Coast Guard Testing Failures


#21

Yes, the point being you don’t need to have your license to receive the degree.


#22

Your statement was “No one gets a degree without the license” and that is in fact wrong. Your next statement even proves what I said. Some degrees yes, others, no. So you were in fact, wrong.


#23

I was speaking in reference to Tugsailor’s statement, so I thought we were only considering license track students in the first place, not non-license degrees.


#24

I can’t comment on this years class, however, in 1983 when I graduated the university classes did impact license success rates.
The university governing association was putting pressure on the academy to require more non-license track classes or loose accreditation. So when we came back from break senior year we had extra classes that we didn’t expect. Some, like me, put little to no effort in these classes and did poorly in them (big fat F in my case). Others put good effort in them and got good grades.

After license exams I was talking with one of the instructors who told me that almost to the student, those who did poorly in the new university classes passed the CG tests. those who did well in the university classes, didn’t do very well with the CG exams. But their GPA was better than mine. There were no jobs to be had then either, so they had time to retest before any of us found jobs on the water. I’m sure things would have been different if these classes had been sophomore and/or junior year, and we knew about them in advance, as I hope following classes did.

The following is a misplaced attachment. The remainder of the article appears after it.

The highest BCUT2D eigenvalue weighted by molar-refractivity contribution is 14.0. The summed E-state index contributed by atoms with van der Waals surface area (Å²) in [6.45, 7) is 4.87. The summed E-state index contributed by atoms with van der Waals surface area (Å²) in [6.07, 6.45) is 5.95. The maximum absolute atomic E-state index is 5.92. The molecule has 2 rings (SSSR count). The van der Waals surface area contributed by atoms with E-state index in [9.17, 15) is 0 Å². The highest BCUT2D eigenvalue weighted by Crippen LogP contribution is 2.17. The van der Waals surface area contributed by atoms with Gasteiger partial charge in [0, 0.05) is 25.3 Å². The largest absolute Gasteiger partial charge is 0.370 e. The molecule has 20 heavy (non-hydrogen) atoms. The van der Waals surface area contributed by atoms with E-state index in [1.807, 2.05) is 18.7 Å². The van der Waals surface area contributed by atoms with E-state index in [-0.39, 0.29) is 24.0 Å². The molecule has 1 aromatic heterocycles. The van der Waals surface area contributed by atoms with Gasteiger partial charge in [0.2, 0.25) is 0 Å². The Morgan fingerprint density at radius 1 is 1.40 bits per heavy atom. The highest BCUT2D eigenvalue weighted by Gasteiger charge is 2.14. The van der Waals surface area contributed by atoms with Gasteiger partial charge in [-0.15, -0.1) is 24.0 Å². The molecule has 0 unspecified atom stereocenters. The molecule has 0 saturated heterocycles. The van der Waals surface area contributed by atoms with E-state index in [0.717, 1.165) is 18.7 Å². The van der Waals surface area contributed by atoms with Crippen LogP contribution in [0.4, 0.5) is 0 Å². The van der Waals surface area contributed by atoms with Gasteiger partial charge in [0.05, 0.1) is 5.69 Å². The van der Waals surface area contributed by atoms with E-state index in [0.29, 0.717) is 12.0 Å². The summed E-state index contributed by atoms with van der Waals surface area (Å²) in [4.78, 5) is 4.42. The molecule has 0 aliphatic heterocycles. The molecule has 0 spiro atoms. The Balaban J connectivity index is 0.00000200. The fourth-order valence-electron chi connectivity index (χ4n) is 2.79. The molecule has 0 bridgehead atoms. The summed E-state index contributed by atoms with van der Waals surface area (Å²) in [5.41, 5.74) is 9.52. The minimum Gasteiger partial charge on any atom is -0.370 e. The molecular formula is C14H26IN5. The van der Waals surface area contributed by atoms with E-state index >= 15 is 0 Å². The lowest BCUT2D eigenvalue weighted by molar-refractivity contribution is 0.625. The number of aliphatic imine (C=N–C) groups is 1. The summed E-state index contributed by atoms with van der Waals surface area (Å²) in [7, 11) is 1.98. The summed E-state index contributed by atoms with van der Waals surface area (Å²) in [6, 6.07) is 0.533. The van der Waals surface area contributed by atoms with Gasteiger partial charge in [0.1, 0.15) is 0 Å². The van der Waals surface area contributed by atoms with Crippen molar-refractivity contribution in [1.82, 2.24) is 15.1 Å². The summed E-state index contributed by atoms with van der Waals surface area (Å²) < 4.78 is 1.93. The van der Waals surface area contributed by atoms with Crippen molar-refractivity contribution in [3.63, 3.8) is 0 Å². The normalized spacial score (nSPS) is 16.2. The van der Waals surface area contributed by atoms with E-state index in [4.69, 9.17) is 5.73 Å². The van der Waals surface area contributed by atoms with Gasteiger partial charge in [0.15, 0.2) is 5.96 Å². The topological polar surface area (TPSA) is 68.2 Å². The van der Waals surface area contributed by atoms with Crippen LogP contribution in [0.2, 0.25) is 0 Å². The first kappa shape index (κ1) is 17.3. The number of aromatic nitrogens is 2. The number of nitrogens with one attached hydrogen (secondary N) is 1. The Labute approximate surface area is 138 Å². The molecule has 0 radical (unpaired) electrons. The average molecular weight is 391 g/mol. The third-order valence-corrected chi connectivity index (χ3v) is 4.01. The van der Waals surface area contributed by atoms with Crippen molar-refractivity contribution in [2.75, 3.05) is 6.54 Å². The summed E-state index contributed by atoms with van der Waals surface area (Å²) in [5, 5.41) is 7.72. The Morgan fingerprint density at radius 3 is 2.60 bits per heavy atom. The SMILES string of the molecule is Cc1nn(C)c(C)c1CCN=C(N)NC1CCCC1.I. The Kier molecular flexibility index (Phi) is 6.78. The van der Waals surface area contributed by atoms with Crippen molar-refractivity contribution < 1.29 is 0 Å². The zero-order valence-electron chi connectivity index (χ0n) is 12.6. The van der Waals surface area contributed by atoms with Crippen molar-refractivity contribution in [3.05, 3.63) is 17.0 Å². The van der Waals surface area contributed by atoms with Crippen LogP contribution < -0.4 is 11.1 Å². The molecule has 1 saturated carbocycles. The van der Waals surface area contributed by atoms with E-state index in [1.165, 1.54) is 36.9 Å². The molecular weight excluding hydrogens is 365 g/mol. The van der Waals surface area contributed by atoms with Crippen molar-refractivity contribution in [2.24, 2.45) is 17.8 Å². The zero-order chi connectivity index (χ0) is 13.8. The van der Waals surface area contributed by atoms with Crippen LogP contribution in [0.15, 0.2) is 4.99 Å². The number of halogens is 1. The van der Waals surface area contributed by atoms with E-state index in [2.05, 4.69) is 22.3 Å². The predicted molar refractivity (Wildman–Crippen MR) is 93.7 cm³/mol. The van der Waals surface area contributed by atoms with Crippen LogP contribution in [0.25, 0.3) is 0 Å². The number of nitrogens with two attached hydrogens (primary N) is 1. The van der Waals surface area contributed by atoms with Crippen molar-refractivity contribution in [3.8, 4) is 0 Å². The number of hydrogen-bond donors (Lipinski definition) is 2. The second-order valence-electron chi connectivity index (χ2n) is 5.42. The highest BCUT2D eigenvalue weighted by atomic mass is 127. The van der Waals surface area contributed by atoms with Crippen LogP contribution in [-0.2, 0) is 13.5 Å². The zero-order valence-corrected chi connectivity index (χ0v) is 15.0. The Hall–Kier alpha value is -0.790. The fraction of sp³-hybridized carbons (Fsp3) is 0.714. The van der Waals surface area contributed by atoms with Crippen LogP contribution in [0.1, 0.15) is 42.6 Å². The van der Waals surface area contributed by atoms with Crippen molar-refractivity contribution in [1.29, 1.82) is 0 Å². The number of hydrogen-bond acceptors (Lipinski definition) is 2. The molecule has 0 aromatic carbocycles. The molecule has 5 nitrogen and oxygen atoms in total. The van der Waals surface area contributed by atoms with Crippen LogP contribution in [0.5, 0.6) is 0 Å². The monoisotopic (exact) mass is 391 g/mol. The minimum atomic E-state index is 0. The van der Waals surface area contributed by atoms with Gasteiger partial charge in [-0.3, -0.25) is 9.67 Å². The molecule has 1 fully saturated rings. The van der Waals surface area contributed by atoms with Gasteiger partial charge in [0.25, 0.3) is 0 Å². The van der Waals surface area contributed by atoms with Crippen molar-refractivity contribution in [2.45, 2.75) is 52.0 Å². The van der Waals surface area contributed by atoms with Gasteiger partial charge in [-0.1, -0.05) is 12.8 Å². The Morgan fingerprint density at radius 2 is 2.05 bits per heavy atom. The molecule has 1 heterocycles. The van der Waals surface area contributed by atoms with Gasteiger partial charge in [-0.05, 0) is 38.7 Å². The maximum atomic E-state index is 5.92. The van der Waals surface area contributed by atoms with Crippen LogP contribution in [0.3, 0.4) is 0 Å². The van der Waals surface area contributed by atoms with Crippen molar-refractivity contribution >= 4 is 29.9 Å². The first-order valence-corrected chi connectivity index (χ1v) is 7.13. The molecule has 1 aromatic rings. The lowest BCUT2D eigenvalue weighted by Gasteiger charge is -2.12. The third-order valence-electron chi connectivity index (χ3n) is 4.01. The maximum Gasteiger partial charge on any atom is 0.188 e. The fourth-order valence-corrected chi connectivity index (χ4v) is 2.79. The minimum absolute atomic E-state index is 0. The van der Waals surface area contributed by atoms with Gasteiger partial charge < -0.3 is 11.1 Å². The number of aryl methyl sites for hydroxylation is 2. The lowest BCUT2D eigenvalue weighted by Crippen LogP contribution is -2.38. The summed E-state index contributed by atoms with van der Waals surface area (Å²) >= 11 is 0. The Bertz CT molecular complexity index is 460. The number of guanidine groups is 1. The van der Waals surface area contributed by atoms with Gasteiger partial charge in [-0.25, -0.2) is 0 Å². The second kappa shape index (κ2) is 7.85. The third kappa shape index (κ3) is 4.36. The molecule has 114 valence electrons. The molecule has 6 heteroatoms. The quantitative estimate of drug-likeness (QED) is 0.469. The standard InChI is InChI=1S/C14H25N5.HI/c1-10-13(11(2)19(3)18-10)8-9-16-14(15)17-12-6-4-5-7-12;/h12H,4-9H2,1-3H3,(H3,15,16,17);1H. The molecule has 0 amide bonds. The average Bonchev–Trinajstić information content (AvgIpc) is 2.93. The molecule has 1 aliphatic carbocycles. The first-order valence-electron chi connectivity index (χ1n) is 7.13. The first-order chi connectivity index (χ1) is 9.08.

I am proud of my diploma as well as the license. I do regret the low GPA, as I had to retake several classes before I could get into graduate school.


#25

[QUOTE=LI_Domer;179374]Yes, the point being you don’t need to have your license to receive the degree.[/QUOTE]

Actually, until the 2014 rule change, a policy requiring the license in order to graduate would conflict with Coast Guard regulations as graduation was a requirement to qualify for the license (you can’t get your license until you graduate, you can’t graduate unless you get your license…) A plausible argument could also be made that a strict application of those same regulations would not have allowed testing prior to graduation.

As to the license being a graduation requirement, are you also saying the academies will refuse to admit (or not allow to graduate) an academically qualified applicant to certain academic programs who for some reason (e.g. previously mentioned citizenship or a physical/medical condition). Even if “reasonable accommodations” can be made to allow them to complete the academic aspects of the program? What if they were admited and then their medical condition changed (e.g. a car accident) such that they no longer meet medical requirements for a license?


#26

How does the academy pass rate for limited license programs or specialized modules, celestial, compare to the pass rate at private for profit schools?


#27